Childhood Memories

Childhood Memories

I was show­ing my SO the progress I’d made on The Mon­sters, and she said: “These col­ors are just beau­ti­ful!” I said, I hope so, that’s what it’s all about for me, and my mind went back to a time many years ago when those words had an unwanted significance.

When I was 12 or 13, my mother had a good friend who hap­pened to be the head of the psy­chol­ogy depart­ment at Bay­lor Uni­ver­sity. She arranged with him to give me a Rorschach test. I think this was because she wanted me to stop pun­ish­ing my brother. I guess she thought any­one must be nuts that wouldn’t love him, or that she might approach me more effec­tively through psy­chol­ogy than by the threats that hadn’t been working.

(My brother was a poor excuse for a human being, he was his whole life long; and I’m not sorry for any grief I man­anged to give him. I hes­i­tate to call him an SOB or a bas­tard, because both these epi­thets wind up insult­ing my mother. As a fem­i­nist (and a mother), I am very both­ered about that.)

Any­how, I spent a cou­ple of enjoy­able Sat­ur­day after­noons in this gentleman’s office iden­ti­fy­ing var­i­ous blobs and shapes, the most mem­o­rable of which were the ones in color. I recall one that looked like a lake in a spring­time meadow: It was ringed by a riot of flow­ers and sparkling insects, and I couldn’t say enough about the color. It was truly beau­ti­ful. And when the test was done, I was told that I needed to be nicer to my brother. And my mother was told that I was too much in the thrall of my emo­tions. (Recall that we’re talk­ing about a a pub­s­cent female, now.) While both these con­clu­sions may have been accu­rate, I won­der why the psy­chol­o­gist couldn’t have said, “What we have here is a poten­tial artist who will find the joy of her life in work­ing with color.” Would that infor­ma­tion not have been more help­ful? Does all artis­tic pas­sion boil down to some sort of psy­cho­log­i­cal dis­or­der? Are artists doomed to a waste­land of “Dif­fer­ent” because we see the world around us in a way not typ­i­cal of main­stream observers?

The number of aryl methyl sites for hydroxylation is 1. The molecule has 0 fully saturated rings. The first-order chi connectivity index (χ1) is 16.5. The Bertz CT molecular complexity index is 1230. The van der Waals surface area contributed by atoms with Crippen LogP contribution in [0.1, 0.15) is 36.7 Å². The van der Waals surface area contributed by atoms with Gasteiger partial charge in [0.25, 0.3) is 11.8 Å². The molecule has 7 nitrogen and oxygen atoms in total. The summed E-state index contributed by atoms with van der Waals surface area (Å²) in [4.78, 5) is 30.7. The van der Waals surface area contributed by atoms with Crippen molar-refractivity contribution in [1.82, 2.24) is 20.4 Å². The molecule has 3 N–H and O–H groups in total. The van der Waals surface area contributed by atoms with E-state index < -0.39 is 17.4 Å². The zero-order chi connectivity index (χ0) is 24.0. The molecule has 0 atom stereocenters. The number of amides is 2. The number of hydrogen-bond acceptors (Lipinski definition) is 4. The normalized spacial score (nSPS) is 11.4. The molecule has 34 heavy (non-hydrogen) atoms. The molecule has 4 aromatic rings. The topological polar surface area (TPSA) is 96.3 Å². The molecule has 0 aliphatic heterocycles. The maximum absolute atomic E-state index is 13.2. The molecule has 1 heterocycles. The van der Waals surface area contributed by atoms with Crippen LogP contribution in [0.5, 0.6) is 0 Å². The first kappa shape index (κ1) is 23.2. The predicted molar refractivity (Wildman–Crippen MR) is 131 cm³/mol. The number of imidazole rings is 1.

Fur­ther, I won­der how much of the arts is sac­ri­ficed to some physical/​psychological deficit: El Greco had an astyg­ma­tism, Van Gogh was crazy, Lautrec was a drunk who hung out in the Moulin Rouge, etc. A bet­ter descrip­tion of art and the pas­sion some of us find for mak­ing it is that it is mag­i­cal and mys­ti­cal and defies explanation.

That’s what I think when I’m just about fin­ished with some­thing and I feel it’s turned out well. Other times, I’m afraid I do won­der if I’ve lost my mind.

PW

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